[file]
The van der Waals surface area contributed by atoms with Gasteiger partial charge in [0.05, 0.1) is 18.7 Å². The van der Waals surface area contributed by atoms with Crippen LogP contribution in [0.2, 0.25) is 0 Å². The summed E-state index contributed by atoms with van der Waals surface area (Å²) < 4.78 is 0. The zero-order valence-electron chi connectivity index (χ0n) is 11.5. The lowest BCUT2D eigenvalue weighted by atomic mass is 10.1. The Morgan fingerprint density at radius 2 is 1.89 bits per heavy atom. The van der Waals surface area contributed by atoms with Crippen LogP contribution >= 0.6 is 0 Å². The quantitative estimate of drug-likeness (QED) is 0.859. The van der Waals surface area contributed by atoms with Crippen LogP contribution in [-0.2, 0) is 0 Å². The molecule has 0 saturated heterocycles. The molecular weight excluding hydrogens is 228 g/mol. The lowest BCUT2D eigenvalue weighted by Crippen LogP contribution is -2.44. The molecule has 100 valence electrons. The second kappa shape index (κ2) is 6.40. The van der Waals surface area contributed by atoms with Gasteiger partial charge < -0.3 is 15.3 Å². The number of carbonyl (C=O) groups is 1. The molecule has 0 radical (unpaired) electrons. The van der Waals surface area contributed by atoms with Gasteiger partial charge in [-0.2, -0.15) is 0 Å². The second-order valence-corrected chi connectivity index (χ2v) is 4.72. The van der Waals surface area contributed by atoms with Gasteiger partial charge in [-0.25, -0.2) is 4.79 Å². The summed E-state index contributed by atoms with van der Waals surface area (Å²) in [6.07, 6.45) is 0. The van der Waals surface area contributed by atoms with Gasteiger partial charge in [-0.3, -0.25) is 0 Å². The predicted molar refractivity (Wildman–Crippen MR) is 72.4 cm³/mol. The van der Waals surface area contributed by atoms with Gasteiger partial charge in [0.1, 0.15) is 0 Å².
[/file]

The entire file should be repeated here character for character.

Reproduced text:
The van der Waals surface area contributed by atoms with Gasteiger partial charge in [0.05, 0.1) is 18.7 Å². The van der Waals surface area contributed by atoms with Crippen LogP contribution in [0.2, 0.25) is 0 Å². The summed E-state index contributed by atoms with van der Waals surface area (Å²) < 4.78 is 0. The zero-order valence-electron chi connectivity index (χ0n) is 11.5. The lowest BCUT2D eigenvalue weighted by atomic mass is 10.1. The Morgan fingerprint density at radius 2 is 1.89 bits per heavy atom. The van der Waals surface area contributed by atoms with Crippen LogP contribution >= 0.6 is 0 Å². The quantitative estimate of drug-likeness (QED) is 0.859. The van der Waals surface area contributed by atoms with Crippen LogP contribution in [-0.2, 0) is 0 Å². The molecule has 0 saturated heterocycles. The molecular weight excluding hydrogens is 228 g/mol. The lowest BCUT2D eigenvalue weighted by Crippen LogP contribution is -2.44. The molecule has 100 valence electrons. The second kappa shape index (κ2) is 6.40. The van der Waals surface area contributed by atoms with Gasteiger partial charge < -0.3 is 15.3 Å². The number of carbonyl (C=O) groups is 1. The molecule has 0 radical (unpaired) electrons. The van der Waals surface area contributed by atoms with Gasteiger partial charge in [-0.2, -0.15) is 0 Å². The second-order valence-corrected chi connectivity index (χ2v) is 4.72. The van der Waals surface area contributed by atoms with Gasteiger partial charge in [-0.25, -0.2) is 4.79 Å². The summed E-state index contributed by atoms with van der Waals surface area (Å²) in [6.07, 6.45) is 0. The van der Waals surface area contributed by atoms with Gasteiger partial charge in [-0.3, -0.25) is 0 Å². The predicted molar refractivity (Wildman–Crippen MR) is 72.4 cm³/mol. The van der Waals surface area contributed by atoms with Gasteiger partial charge in [0.1, 0.15) is 0 Å².